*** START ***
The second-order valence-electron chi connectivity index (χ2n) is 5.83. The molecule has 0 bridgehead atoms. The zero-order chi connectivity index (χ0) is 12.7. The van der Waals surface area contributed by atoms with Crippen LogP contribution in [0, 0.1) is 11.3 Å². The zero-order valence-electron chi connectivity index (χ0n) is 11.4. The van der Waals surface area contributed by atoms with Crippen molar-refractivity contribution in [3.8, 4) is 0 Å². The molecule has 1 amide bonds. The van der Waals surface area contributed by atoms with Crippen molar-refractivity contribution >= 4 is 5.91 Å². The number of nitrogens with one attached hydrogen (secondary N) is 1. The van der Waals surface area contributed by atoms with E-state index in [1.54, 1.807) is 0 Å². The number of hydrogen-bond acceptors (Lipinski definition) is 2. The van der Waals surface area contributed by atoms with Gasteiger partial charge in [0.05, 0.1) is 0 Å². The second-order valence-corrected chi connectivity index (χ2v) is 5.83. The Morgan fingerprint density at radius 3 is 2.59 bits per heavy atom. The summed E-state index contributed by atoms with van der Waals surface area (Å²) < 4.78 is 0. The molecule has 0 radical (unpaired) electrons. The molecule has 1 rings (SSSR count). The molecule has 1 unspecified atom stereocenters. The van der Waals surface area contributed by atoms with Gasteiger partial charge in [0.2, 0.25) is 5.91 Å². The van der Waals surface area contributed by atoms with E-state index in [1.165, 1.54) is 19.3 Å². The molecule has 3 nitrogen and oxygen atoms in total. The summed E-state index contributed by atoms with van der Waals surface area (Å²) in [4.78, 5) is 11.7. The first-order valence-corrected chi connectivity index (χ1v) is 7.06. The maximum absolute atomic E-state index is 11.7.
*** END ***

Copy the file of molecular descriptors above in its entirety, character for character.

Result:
The second-order valence-electron chi connectivity index (χ2n) is 5.83. The molecule has 0 bridgehead atoms. The zero-order chi connectivity index (χ0) is 12.7. The van der Waals surface area contributed by atoms with Crippen LogP contribution in [0, 0.1) is 11.3 Å². The zero-order valence-electron chi connectivity index (χ0n) is 11.4. The van der Waals surface area contributed by atoms with Crippen molar-refractivity contribution in [3.8, 4) is 0 Å². The molecule has 1 amide bonds. The van der Waals surface area contributed by atoms with Crippen molar-refractivity contribution >= 4 is 5.91 Å². The number of nitrogens with one attached hydrogen (secondary N) is 1. The van der Waals surface area contributed by atoms with E-state index in [1.54, 1.807) is 0 Å². The number of hydrogen-bond acceptors (Lipinski definition) is 2. The van der Waals surface area contributed by atoms with Gasteiger partial charge in [0.05, 0.1) is 0 Å². The second-order valence-corrected chi connectivity index (χ2v) is 5.83. The Morgan fingerprint density at radius 3 is 2.59 bits per heavy atom. The summed E-state index contributed by atoms with van der Waals surface area (Å²) < 4.78 is 0. The molecule has 0 radical (unpaired) electrons. The molecule has 1 rings (SSSR count). The molecule has 1 unspecified atom stereocenters. The van der Waals surface area contributed by atoms with Gasteiger partial charge in [0.2, 0.25) is 5.91 Å². The van der Waals surface area contributed by atoms with E-state index in [1.165, 1.54) is 19.3 Å². The molecule has 3 nitrogen and oxygen atoms in total. The summed E-state index contributed by atoms with van der Waals surface area (Å²) in [4.78, 5) is 11.7. The first-order valence-corrected chi connectivity index (χ1v) is 7.06. The maximum absolute atomic E-state index is 11.7.